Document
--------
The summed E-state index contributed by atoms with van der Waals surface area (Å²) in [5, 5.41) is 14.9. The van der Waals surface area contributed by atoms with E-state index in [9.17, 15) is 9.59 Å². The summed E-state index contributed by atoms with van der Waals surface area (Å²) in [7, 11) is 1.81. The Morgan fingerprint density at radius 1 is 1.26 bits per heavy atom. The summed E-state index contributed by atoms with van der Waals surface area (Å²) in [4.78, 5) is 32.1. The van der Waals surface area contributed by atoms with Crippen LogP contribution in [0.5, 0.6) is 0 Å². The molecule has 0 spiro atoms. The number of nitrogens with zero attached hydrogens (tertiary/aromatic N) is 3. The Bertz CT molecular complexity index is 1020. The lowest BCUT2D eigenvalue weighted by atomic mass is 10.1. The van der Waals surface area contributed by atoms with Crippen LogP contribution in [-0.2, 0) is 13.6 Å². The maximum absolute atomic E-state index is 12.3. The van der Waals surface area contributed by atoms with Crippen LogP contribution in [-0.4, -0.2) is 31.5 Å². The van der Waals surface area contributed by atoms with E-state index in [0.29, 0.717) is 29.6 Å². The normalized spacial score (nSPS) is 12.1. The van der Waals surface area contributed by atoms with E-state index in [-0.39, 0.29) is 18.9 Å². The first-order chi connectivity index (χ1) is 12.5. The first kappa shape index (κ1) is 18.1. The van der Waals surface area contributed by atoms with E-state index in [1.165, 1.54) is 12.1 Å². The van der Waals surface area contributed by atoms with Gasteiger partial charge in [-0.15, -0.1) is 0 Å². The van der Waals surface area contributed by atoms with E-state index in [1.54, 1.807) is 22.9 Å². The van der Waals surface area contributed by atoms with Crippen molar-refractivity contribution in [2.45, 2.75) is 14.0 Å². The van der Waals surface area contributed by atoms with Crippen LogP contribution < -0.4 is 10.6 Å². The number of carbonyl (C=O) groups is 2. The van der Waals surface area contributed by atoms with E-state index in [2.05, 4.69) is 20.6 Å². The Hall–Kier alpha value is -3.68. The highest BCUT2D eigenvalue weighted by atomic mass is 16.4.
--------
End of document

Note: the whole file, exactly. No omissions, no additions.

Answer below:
The summed E-state index contributed by atoms with van der Waals surface area (Å²) in [5, 5.41) is 14.9. The van der Waals surface area contributed by atoms with E-state index in [9.17, 15) is 9.59 Å². The summed E-state index contributed by atoms with van der Waals surface area (Å²) in [7, 11) is 1.81. The Morgan fingerprint density at radius 1 is 1.26 bits per heavy atom. The summed E-state index contributed by atoms with van der Waals surface area (Å²) in [4.78, 5) is 32.1. The van der Waals surface area contributed by atoms with Crippen LogP contribution in [0.5, 0.6) is 0 Å². The molecule has 0 spiro atoms. The number of nitrogens with zero attached hydrogens (tertiary/aromatic N) is 3. The Bertz CT molecular complexity index is 1020. The lowest BCUT2D eigenvalue weighted by atomic mass is 10.1. The van der Waals surface area contributed by atoms with Crippen LogP contribution in [-0.2, 0) is 13.6 Å². The maximum absolute atomic E-state index is 12.3. The van der Waals surface area contributed by atoms with Crippen LogP contribution in [-0.4, -0.2) is 31.5 Å². The van der Waals surface area contributed by atoms with E-state index in [0.29, 0.717) is 29.6 Å². The normalized spacial score (nSPS) is 12.1. The van der Waals surface area contributed by atoms with E-state index in [-0.39, 0.29) is 18.9 Å². The first-order chi connectivity index (χ1) is 12.5. The first kappa shape index (κ1) is 18.1. The van der Waals surface area contributed by atoms with E-state index in [1.165, 1.54) is 12.1 Å². The van der Waals surface area contributed by atoms with Gasteiger partial charge in [-0.15, -0.1) is 0 Å². The van der Waals surface area contributed by atoms with E-state index in [1.54, 1.807) is 22.9 Å². The van der Waals surface area contributed by atoms with Crippen molar-refractivity contribution in [2.45, 2.75) is 14.0 Å². The van der Waals surface area contributed by atoms with Crippen LogP contribution < -0.4 is 10.6 Å². The number of carbonyl (C=O) groups is 2. The van der Waals surface area contributed by atoms with E-state index in [2.05, 4.69) is 20.6 Å². The Hall–Kier alpha value is -3.68. The highest BCUT2D eigenvalue weighted by atomic mass is 16.4.